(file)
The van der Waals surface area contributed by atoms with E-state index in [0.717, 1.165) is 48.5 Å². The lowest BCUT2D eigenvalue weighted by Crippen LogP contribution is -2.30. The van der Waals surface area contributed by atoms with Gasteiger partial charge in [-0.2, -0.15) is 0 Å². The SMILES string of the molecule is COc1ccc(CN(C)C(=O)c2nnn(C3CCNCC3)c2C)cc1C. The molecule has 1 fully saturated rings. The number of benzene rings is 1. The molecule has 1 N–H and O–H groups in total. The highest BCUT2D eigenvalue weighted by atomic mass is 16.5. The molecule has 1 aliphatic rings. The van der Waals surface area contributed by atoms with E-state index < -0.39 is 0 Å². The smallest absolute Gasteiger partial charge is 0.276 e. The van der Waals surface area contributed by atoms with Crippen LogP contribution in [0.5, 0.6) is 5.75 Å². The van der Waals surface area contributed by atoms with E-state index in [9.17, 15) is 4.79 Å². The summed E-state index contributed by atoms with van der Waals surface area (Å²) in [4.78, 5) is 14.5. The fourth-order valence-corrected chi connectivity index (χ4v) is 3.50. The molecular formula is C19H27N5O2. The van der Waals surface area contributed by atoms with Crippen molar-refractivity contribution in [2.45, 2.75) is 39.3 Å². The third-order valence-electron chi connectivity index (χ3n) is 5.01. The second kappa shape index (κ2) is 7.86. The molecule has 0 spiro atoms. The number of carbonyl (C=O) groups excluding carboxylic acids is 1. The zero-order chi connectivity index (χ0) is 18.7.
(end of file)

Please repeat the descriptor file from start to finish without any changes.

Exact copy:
The van der Waals surface area contributed by atoms with E-state index in [0.717, 1.165) is 48.5 Å². The lowest BCUT2D eigenvalue weighted by Crippen LogP contribution is -2.30. The van der Waals surface area contributed by atoms with Gasteiger partial charge in [-0.2, -0.15) is 0 Å². The SMILES string of the molecule is COc1ccc(CN(C)C(=O)c2nnn(C3CCNCC3)c2C)cc1C. The molecule has 1 fully saturated rings. The number of benzene rings is 1. The molecule has 1 N–H and O–H groups in total. The highest BCUT2D eigenvalue weighted by atomic mass is 16.5. The molecule has 1 aliphatic rings. The van der Waals surface area contributed by atoms with E-state index < -0.39 is 0 Å². The smallest absolute Gasteiger partial charge is 0.276 e. The van der Waals surface area contributed by atoms with Crippen LogP contribution in [0.5, 0.6) is 5.75 Å². The van der Waals surface area contributed by atoms with E-state index in [9.17, 15) is 4.79 Å². The summed E-state index contributed by atoms with van der Waals surface area (Å²) in [4.78, 5) is 14.5. The fourth-order valence-corrected chi connectivity index (χ4v) is 3.50. The molecular formula is C19H27N5O2. The van der Waals surface area contributed by atoms with Crippen molar-refractivity contribution in [2.45, 2.75) is 39.3 Å². The third-order valence-electron chi connectivity index (χ3n) is 5.01. The second kappa shape index (κ2) is 7.86. The molecule has 0 spiro atoms. The number of carbonyl (C=O) groups excluding carboxylic acids is 1. The zero-order chi connectivity index (χ0) is 18.7.